Chief Tecumseh Poem
Chief Tecumseh Poem Summary:
"Chief Tecumseh" is a poem written by Ralph Waldo Emerson, which pays tribute to the Shawnee Native American leader Tecumseh. Tecumseh was a charismatic and skilled military leader who fought against the expansion of American settlements into Native American territories in the late 18th and early 19th centuries. The poem "Chief Tecumseh" extols Tecumseh's bravery and leadership and describes him as a noble and wise figure who stood up for his people. The poem also reflects on the larger historical context of the time, including the displacement and mistreatment of Native American populations. Through his portrayal of Tecumseh, Emerson pays homage to the Native American leader and draws attention to the injustices faced by Native American communities in the early days of American expansion. The poem "Chief Tecumseh" is considered a seminal work in American literature and is often studied in American literature and history courses.
Chief Tecumseh - Native American Death Poetry
This pleasing summer-day story is the work of a well read, cultivated writer, with a skillful ear, and an evident admirer of Scott and Campbell. There is a metrical sweetness and calm perception of beauty spread over the poem, which declare that the poet enjoyed his own work; and the smoothness and literary finish of the cantos seem to indicate more years than it appears our author has numbered. Yet the perusal suggested that the author had written this poem in the feeling, that the delight he has experienced from Scott's effective lists of names might be reproduced in America by the enumeration of the sweet and sonorous Indian names of our waters.
The success is exactly correspondent. The verses are tuneful, but are secondary; and remind the ear so much of the model, as to show that the noble aboriginal names were not suffered to make their own measures in the poet's ear, but must modulate their wild beauty to a foreign metre. They deserved better at the author's hands. We felt, also, the objection that is apt to lie against poems on new subjects by persons versed in old books, that the costume is exaggerated at the expense of the man.
The most Indian thing about the Indian is surely not his moccasins, or his calumet, his wampum, or his stone hatchet, but traits of character and sagacity, skill or passion; which would be intelligible at Paris or at Pekin, and which Scipio or Sidney, Lord Clive or Colonel Crockett would be as likely to exhibit as Osceola and Black Hawk.
Chief Tecumseh, 1768-1813 (translated as "shooting star" or "blazing comet"), led the Shawnee tribe and saw his people's lands, culture, and freedoms threatened by the aggressive white settlements. His tribe, located in the Northern Territory (the modern Great Lakes region), a Native American Confederacy was formed, led by Tecumseh, who believed that all tribes in the area needed to unite in order to preserve their heritage.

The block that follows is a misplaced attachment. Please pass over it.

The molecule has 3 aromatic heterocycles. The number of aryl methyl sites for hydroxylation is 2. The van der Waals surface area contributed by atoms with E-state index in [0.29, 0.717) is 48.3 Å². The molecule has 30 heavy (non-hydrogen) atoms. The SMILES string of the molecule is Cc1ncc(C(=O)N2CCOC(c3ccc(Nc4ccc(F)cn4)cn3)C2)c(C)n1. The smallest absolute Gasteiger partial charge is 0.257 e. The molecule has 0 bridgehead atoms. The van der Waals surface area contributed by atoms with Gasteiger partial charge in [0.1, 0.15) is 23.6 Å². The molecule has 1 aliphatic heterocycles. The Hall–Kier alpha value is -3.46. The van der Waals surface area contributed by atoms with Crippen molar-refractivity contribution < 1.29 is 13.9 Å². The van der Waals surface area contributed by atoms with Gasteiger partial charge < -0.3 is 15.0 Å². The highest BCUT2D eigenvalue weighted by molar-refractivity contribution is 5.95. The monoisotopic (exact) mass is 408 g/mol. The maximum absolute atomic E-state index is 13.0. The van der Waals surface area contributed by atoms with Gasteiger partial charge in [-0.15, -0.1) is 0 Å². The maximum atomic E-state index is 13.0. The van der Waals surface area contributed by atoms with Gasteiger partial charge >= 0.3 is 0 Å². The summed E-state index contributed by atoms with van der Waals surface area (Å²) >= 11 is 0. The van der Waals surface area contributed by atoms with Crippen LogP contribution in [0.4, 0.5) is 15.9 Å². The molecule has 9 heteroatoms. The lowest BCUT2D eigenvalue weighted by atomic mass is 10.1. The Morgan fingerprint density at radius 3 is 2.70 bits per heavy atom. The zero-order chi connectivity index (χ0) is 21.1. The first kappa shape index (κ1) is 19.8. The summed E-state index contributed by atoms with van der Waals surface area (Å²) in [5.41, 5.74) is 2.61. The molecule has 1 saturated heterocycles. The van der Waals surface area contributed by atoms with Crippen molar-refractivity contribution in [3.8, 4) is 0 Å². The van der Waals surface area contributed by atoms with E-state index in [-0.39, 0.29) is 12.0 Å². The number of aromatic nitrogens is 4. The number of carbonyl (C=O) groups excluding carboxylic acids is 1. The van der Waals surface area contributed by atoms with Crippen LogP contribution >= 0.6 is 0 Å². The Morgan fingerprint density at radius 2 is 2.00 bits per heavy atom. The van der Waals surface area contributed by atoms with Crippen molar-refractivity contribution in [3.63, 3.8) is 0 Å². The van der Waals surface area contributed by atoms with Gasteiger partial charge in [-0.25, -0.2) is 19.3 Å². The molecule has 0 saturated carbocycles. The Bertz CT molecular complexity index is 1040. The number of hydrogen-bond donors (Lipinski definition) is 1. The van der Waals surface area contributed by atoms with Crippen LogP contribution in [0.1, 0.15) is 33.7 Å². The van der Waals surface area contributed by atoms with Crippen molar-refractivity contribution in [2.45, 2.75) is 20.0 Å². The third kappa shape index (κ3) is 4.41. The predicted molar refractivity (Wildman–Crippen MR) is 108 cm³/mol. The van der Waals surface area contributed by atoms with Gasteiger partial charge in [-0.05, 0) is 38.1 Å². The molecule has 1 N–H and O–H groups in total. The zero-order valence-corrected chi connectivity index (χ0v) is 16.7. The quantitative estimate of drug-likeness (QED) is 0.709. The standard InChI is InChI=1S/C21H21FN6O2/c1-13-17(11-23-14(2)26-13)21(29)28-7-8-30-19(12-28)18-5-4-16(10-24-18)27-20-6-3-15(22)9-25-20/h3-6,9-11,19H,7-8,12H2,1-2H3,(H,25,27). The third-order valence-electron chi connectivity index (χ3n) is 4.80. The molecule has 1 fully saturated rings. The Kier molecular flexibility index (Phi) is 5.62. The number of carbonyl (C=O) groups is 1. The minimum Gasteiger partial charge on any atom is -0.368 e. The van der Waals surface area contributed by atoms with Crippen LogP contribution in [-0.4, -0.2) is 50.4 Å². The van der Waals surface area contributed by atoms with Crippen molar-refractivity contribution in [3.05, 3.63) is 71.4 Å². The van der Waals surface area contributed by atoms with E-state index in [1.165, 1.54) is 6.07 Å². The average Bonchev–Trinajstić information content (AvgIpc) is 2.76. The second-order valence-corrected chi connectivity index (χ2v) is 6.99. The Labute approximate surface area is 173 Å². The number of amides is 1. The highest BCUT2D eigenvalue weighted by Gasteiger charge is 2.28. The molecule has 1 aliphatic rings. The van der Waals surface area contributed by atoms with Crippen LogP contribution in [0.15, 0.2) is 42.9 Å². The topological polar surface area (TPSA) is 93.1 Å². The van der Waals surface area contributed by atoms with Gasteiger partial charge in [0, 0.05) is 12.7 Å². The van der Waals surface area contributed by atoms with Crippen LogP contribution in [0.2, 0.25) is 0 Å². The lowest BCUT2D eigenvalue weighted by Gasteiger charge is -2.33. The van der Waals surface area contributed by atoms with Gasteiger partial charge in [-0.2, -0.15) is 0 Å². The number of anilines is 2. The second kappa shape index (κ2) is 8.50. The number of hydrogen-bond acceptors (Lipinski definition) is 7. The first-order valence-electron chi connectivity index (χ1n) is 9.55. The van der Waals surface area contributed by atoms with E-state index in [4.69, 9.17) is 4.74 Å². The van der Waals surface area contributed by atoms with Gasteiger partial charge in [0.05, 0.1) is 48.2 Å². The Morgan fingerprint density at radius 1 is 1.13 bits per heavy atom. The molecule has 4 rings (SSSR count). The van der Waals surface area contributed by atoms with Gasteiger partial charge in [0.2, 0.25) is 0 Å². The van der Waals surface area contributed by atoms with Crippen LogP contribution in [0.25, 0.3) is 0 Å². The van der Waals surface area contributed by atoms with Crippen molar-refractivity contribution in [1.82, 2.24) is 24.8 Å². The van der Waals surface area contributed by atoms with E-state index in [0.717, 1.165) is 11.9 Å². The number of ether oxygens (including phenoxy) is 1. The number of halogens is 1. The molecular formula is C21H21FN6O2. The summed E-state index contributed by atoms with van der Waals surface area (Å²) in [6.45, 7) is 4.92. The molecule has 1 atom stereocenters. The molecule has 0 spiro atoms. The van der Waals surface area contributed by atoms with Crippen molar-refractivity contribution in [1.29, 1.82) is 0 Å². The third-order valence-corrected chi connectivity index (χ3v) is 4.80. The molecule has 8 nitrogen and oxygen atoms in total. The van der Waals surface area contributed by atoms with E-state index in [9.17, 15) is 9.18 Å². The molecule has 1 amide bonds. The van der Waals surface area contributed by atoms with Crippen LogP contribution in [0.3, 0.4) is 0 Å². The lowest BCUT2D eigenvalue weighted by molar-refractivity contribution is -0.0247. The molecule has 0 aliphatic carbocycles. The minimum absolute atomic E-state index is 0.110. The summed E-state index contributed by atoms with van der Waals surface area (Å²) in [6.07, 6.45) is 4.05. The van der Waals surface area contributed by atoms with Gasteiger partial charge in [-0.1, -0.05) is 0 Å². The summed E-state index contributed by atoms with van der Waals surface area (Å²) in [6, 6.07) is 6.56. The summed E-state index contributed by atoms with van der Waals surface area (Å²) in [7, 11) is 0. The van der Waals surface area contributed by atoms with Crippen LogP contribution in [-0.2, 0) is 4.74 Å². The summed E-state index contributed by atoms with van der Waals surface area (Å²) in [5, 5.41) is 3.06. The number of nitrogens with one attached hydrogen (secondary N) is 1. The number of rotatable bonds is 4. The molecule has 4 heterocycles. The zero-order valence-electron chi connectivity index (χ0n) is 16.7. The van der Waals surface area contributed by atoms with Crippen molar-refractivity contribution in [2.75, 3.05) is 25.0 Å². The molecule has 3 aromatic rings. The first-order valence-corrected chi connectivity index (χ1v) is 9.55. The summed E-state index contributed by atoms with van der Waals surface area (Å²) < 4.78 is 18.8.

He was known by his followers as a gifted speaker with a strong voice and an eloquent orator. With his strong convictions and unyielding courage, Tecumseh led his tribe and followers in an aggressive stance against the white settlers and the United States, even to the point of fighting on the side of the British in the War of 1812. Tecumseh was killed in the Battle of Thames, and without his leadership, the confederacy he formed ceased to exist.
General Isaac Brock, who served as Commander of the British Forces at Amherstburg, poetically described Tecumseh, “A more sagacious or a gallant warrior does not, I believe, exist.”
“So live your life that the fear of death can never enter your heart.
Trouble no one about their religion; respect others in their view,
and demand that they respect yours.
Love your life, perfect your life, beautify all things in your life.
Seek to make your life long and its purpose in the service of your people.
Prepare a noble death song for the day when you go over the great divide.
Always give a word or a sign of salute when meeting or passing a friend,
even a stranger, when in a lonely place.
Show respect to all people and grovel to none.
When you arise in the morning, give thanks for the food and for the joy of living.
If you see no reason for giving thanks, the fault lies only in yourself.
Abuse no one and no thing,
for abuse turns the wise ones into fools and robs the spirit of its vision.
When it comes your time to die,
be not like those whose hearts are filled with the fear of death
so that when their time comes, they weep and pray for a little more time
to live their lives over again in a different way.
Sing your death song and die like a hero going home.”
This poem has been referred to as The Indian Death Prayer, The Indian Death Poem, and even Chief Tecumseh Death Song. The poem is simply about respect and the importance of respecting yourself as well as others.
Live Your Life by Chief Tecumseh
Ralph Waldo Emerson left the ministry to pursue a career in writing and public speaking. Emerson became one of America's best known and best-loved 19th-century figures.
More About Emerson
"Every man has his own courage, and is betrayed because he seeks in himself the courage of other persons."
– Ralph Waldo Emerson
“Do not go where the path may lead, go instead where there is no path and leave a trail.”
– Ralph Waldo Emerson
“The purpose of life is not to be happy. It is to be useful, to be honorable, to be compassionate, to have it make some difference that you have lived and lived well.”
– Ralph Waldo Emerson